Essentially, a CFPA is a totally requisite arm that would make sure that the average prole doesn’t get hosed when she signs up for a credit card or buys a house. Somehow, this is a contentious issue. Good thing Elizabeth Warren has our backs: “My first choice is a strong consumer agency,” she told the New York Times. “My second choice is no agency at all and plenty of blood and teeth left on the floor.”
God bless Elizabeth Warren and God bless the United States of America.
|The Daily Show With Jon Stewart||Mon – Thurs 11p / 10c|
Monday, March 22nd, 2010 by Sean
The recession isn’t just hurting humans. It’s hurting sharks.
Mind you, it’s hurting sharks in a way that directly benefits humans. To wit, coastal nomads and beach bums are no longer being eaten by sharks–at least not as much as they were before.
According to our friends at The Associated Press (Full disclosure: Goodosphere contributor Nick Zigler once used “AP style”), shark attacks have dipped to a five-year low, most likely due the result of penny pinching vacationers opting out of Corona commercial getaways.
The University of Florida’s resident ichthyologist (ik-thee-ol-uh-jee – the study of fish) told AP that the precipitous decline was unlikely to last in the predicted post-health care beach rush/shark attack free-for-all of 2010.
Sunday, March 14th, 2010 by Sean
In late 2009, the average price of a house in Detroit was $15,000. Their erstwhile football stadium, built for some $56 million in 1975, was sold to some enterprising Canuck for a paltry 500K. With all the blight, distress, and abandonment, good things are still permeating their way through the dreck. There was a recent article in The Economist that illustrated the unique brand of dystopian renaissance in progress in Detroit these days. Random folk in some of the most affected communities have taken to making ghost towns their easels and deserted houses and cars their canvases. There’s also the admittedly rare case of the laid off auto-worker going from the unemployment lines to the pro-bowling lanes.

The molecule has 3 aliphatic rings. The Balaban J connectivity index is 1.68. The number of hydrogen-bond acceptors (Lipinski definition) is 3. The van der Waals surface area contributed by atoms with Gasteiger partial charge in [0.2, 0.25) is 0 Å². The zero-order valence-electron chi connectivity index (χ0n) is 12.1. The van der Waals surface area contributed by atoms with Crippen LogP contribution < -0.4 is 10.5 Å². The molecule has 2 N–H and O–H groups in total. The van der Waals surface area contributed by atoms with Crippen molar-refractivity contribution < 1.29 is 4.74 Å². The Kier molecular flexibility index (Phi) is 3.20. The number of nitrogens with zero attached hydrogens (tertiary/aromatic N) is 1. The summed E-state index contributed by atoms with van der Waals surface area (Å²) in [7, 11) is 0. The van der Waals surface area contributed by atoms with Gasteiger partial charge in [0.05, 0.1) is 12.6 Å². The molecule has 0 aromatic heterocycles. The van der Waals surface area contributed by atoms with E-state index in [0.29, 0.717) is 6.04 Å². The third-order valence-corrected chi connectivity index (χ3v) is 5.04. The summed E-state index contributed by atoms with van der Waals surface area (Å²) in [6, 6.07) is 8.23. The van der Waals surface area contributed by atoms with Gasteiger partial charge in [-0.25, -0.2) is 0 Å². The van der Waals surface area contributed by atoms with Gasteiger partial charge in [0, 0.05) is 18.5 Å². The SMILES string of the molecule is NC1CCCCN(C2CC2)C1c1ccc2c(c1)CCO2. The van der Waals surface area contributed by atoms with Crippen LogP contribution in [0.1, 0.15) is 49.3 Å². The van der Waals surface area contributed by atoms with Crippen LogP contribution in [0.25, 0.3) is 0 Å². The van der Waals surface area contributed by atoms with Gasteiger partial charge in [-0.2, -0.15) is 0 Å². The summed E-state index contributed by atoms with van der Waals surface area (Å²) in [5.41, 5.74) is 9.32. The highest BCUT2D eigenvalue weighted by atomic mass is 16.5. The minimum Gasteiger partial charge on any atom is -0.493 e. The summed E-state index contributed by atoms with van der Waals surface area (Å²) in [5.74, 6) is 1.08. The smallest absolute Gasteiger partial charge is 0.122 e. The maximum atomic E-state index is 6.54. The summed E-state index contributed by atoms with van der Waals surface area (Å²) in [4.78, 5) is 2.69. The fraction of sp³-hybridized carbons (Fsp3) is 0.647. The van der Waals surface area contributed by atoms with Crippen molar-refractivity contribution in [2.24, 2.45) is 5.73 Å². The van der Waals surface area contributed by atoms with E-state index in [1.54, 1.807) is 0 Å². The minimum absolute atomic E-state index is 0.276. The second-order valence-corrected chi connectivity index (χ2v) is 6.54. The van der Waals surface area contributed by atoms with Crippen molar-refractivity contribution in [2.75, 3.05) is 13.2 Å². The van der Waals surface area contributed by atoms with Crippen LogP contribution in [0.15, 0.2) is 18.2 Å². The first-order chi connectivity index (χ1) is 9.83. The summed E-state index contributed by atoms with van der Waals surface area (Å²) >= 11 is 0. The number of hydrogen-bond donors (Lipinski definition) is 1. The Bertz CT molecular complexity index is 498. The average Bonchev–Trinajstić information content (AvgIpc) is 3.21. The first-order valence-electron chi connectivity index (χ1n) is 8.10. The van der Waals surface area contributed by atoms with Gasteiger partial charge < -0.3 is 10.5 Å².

Tom Smallwood is every laid off, unemployed, part-time schlepp’s hero. You hear about these dudes from time to time, but not nearly often enough — the Ohioan ace who built himself an igloo entertainment center in his backyard to pass the time in fucked-over America comes to mind. Smallwood’s even better. This dude is boss.
Before becoming a part of the shit show fallout at Motor City Chevy, Smallwood was working the assembly line for $16 an hour. He was a weekend warrior at the local bowling lanes and had always held the dream of going pro. He’d even dabbled in the dream for a hot minute, kinda like the way your cousin’s buddy dabbled in rock stardom by opening up for Fall Out Boy in ’03. Smallwood was still small-fry enough to scare the shorts off his wife when he told her that if he didn’t find a new job within six months, he was going to start bowling full time. He didn’t. And he did. Then, in an obvious upset, he won the PBA Championship, taking home the $50,000 purse — close to double his annual salary at Chevrolet.
Smallwood’s story is the type that causes people to throw around lots of “you can do anything you want to if you set your mind to it babe” bromides, but it’s wise to keep in mind this guy had the ability the whole time. He was just forced into resignation because we’re led to believe that our dreams are unrealistic. The Economist argued that back when the world wasn’t totally on its ass, California promised fame and fortune, whereas Detroit held promise for the modest man — a home, a car, a decent wage. I imagine that sounded like a reasonable compromise to Smallwood. Risk isn’t worth much when you have a family to support. But in a world where the schlepp is the schmuck and the fix is in, risk is the status quo and reward is waiting in the wings.
Lil’ Wayne’s favorite news anchor has the visuals: